Written and researched By Jason Mckevitt © (Historian) April 2020
The story of Belvedere House with its many myths, legends and infamous characters has been part of the historic and social fabric of the town of Mullingar and its hinterlands for centuries. Indeed, the many owners and residents and close relatives associated with the house have entered the annals of the local history of not only of this County town of Westmeath, but also in that of the nearby villages of Tyrrellspass and Castletown-Geoghegan and most tellingly Rochfortbridge.
One such owner of Belvedere House who became not only a man of note in Westmeath, but who also left an indelible mark in the world of soldiering, politics and that of adventure and mountaineering, is Lieutenant Colonel Charles Kenneth Howard-Bury D.S.O., D.L., J.P. Charles Kenneth Howard-Bury was born on August 15th, 1883 with conflicting reports of his actual place of birth .
Some authors have suggested that he was born in London, while others, state his birth as being at Charleville Castle in Tullamore, Kings County (Co Offaly) . Notwithstanding these conflicting accounts of his actual place of birth, Lieutenant Colonel Charles Howard-Bury will be forever associated with Belvedere House in Mullingar, County Westmeath.
Lt Col Charles Kenneth Howard-Bury was born into an aristocratic family from the Charleville Estate and Castle in Tullamore, Kings County . Charles was the son of Captain Kenneth Howard who was descended from the Dukes of Suffolk and Berkshire in England, and Lady Emily Bury the daughter and heiress of the 3rd Earl of Charleville . Lady Emily’s father had died in 1859 and her uncle Alfred had taken over the family estate until he too died in 1865 .
It was as a result of this, that Lady Emily became Heir of the Charleville estate and married Captain Kenneth Howard. After they were married, it was decided that Kenneth would incorporate the name of his wife within his own and as such the family name became Howard-Bury . This was something quite unusual for the patriarchal Victorian period of nineteenth century United Kingdom of Britain and Ireland.
It was reported that when young Charles was born that his father exclaimed to his sister Lady Winifred Howard that ‘The brat is enormous and ugly and it squalls like hell’ . This no doubt was indicative of the paternal instinct of members of the aristocracy during the Victorian era. Indeed, the rearing of children in the Big House was not one where the mother or father took a lead, but rather one where servants and other employees such as Nurses and Governesses filled the void .
Capt. Kenneth Howard-Bury was a noted botanist and had been a Captain in the Royal Horse Artillery travelling extensively throughout the British Empire including Australia, Canada and India . These latter travels to distant lands no doubt fulfilled Kenneth Howard-Burys love of botany and allowed him to compare and contrast different types of flora on his travels .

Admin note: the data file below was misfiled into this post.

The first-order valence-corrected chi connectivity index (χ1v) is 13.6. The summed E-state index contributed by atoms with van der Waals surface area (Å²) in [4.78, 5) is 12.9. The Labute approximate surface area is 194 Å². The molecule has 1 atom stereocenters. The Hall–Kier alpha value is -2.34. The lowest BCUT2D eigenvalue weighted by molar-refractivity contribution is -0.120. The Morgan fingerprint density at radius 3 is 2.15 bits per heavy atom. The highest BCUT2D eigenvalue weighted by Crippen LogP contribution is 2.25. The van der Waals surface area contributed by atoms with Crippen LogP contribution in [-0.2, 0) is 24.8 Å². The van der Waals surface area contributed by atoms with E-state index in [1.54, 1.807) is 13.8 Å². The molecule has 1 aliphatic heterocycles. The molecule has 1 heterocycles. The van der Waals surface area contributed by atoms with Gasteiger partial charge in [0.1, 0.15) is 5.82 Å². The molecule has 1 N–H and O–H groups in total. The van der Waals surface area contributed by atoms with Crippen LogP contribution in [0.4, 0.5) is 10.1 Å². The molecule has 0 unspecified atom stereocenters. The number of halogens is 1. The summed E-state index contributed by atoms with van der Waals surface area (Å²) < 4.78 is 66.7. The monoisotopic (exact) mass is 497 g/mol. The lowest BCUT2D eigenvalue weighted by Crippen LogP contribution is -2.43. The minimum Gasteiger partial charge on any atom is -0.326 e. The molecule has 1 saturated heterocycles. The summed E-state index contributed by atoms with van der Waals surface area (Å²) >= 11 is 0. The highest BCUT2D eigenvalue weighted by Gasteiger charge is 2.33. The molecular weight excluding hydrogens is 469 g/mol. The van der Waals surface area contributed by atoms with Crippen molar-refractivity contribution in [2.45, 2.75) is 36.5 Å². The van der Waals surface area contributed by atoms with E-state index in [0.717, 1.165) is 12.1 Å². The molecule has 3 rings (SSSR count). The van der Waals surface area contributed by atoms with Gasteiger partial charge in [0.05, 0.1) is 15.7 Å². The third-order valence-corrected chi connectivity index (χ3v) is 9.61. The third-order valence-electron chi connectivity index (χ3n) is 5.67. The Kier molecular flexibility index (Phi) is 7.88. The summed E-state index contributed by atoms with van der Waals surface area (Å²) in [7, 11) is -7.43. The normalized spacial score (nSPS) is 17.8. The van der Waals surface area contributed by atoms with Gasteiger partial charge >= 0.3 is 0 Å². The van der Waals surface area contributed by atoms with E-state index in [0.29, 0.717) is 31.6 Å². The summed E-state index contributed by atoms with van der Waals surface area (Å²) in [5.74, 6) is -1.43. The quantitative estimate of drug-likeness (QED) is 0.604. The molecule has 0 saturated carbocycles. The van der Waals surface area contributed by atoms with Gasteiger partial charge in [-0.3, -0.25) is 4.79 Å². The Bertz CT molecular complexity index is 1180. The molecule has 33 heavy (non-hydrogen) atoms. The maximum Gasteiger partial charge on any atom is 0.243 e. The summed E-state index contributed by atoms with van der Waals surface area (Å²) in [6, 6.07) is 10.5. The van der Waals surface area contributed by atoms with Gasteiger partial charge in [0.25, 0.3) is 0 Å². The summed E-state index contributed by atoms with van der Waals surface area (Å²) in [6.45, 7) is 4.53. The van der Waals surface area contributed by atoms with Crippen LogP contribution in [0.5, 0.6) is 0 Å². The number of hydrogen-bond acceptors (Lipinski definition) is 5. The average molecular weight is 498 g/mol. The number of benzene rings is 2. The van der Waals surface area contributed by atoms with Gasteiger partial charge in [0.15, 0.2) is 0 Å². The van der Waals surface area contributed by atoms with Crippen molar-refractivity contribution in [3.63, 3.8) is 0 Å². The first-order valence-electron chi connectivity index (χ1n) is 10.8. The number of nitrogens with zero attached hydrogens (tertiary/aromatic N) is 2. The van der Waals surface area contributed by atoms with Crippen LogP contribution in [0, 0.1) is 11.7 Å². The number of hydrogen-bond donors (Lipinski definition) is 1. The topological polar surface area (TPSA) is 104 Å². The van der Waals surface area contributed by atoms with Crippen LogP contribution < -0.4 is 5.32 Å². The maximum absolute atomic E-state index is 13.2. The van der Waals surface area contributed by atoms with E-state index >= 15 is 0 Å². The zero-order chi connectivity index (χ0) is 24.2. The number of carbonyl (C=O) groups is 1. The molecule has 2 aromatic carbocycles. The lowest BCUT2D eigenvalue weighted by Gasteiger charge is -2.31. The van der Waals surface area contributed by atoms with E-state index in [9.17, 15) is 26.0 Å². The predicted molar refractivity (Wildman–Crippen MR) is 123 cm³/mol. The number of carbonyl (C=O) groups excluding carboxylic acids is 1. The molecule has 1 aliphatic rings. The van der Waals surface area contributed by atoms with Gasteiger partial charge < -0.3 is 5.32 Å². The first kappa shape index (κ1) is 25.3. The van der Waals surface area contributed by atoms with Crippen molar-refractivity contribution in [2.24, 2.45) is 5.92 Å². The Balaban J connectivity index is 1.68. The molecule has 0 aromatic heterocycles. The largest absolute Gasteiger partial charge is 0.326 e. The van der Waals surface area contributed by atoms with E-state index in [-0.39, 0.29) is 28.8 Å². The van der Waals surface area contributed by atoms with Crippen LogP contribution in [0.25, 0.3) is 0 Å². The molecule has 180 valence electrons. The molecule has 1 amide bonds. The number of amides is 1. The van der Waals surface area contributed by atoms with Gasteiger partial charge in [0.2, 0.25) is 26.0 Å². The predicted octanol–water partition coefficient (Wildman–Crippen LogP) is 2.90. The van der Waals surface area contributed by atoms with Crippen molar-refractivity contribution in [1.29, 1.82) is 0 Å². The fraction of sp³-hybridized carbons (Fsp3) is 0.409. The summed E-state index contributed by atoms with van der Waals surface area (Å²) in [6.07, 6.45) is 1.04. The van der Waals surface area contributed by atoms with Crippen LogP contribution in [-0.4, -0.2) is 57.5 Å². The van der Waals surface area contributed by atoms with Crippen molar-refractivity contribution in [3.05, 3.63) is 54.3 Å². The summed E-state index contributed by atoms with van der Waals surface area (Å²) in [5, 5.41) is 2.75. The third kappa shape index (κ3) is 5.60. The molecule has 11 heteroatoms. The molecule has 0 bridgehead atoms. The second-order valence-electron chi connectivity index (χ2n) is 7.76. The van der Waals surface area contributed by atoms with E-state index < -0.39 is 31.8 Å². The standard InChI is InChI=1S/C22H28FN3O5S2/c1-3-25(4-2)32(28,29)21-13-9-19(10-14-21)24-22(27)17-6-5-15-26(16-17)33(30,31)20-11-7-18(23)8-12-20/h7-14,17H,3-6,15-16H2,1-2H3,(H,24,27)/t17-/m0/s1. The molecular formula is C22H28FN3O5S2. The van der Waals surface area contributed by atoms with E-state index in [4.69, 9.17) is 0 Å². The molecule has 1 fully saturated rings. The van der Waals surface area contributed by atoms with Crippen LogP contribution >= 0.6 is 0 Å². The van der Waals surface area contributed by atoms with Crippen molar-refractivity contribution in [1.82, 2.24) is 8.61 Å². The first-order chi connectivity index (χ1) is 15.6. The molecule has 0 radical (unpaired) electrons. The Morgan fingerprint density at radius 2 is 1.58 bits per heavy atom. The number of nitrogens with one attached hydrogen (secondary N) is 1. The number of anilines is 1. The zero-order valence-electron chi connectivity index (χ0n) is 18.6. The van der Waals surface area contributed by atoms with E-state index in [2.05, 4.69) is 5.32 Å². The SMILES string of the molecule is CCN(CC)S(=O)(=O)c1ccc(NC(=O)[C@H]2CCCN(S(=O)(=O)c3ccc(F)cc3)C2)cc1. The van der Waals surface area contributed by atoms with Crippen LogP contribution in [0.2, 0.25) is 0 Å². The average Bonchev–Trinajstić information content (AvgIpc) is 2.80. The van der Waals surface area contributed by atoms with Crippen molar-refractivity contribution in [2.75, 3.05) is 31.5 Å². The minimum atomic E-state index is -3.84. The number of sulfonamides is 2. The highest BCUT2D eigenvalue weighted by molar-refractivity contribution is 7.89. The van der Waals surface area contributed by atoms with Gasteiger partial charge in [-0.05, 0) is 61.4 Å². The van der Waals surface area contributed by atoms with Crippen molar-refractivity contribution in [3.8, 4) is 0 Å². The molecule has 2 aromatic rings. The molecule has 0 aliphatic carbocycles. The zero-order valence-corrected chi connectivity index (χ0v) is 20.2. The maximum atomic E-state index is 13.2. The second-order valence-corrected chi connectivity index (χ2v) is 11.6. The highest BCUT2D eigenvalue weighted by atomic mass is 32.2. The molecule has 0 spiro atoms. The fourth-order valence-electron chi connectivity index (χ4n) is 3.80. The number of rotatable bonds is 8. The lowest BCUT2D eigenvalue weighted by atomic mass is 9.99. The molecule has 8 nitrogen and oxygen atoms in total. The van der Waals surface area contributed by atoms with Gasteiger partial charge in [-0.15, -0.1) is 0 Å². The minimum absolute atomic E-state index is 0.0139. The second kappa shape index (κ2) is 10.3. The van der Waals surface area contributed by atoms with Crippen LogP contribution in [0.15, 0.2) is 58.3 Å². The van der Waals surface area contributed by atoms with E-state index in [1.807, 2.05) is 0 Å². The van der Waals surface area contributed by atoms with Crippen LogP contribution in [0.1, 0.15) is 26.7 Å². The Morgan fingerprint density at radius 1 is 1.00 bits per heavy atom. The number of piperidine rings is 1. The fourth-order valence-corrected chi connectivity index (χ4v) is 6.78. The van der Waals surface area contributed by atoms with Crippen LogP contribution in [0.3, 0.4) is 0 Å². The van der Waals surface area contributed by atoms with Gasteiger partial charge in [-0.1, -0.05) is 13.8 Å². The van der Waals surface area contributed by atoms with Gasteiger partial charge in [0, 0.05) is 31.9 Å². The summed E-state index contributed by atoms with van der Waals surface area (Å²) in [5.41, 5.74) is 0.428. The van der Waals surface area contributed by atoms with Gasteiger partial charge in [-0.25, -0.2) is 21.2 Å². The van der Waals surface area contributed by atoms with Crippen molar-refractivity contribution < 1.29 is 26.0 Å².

Indeed, it has been suggested that both Captain Howard and Lady Emily Bury had met while both were on separate Botanical excursion to North Africa . This love for adventure and all things botanic by the parents of Col Charles Howard-Bury would no doubt influence their son as he grew older.
However, influencing patriarchal figure of Capt. Kenneth Howard-Bury on the life of young Charles was to be short lived. Capt. Bury in 1884 had been appointed as the High Sheriff for Kings County and all appeared to be going very well for the Howard-Burys in Tullamore . But then, tragedy struck the family when Capt. Kenneth Howard-Bury died on the 24 August 1885 at the age of only thirty nine . Both Charles, an only son, along with his sister Marjorie were only very young children and were now left without a father to guide them in life .
This loss for the young Howard-Bury children was soon to be replaced by another patriarchal figure to enter their young lives in the form of their cousin Lord Lansdowne . Lord Lansdowne was the Viceroy of India during this period and as guardian of the young Charles Howard-Bury would influence his later interests in both visiting and exploring this Jewel in the British Imperial Crown, as he grew older . Lord Lansdowne later became Secretary of State for Foreign Affairs from 1900-1905, which no doubt further encouraged Charles .
Charles like most of his social equals was educated at home and was later sent to England to attend boarding school and became a boarder in Eton College near London . On completion of his studies, Charles followed the career that was the norm for young landed heirs at that time, and attended the Royal Military Academy Sandhurst as a young Officer Cadet in 1903 .
Charles was Commissioned as an Officer into the Kings Royal Rifles and posted to India in 1904 where his love for adventure was about to begin . Indeed, Michael Parsons writing in the Irish Times in 2012 suggested that Charles Howard-Bury took to Life in the British Raj in India very favourably, with game hunting, climbing and adventure becoming a major part of his time there .
Charles Howard-Bury’s love for adventure was to raise quite a few eyebrows and indeed consternation amongst his superiors, especially Lord Curzon the then Vice-Roy of India . It was reported that in 1905, the young Army Captain had decided to go on an adventure and secretly entered Tibet disguised as a native . Howard-Bury it appears, won the support of the native “Holy Men” when he shot and killed a man eating tiger which had terrorised the area and was reputed to have killed twenty one people . Howard-Burys’s fondness for the natives and yearning for learning languages, saw him being able to speak Hindi, Punjabi and Urdu as well as English and French fluently .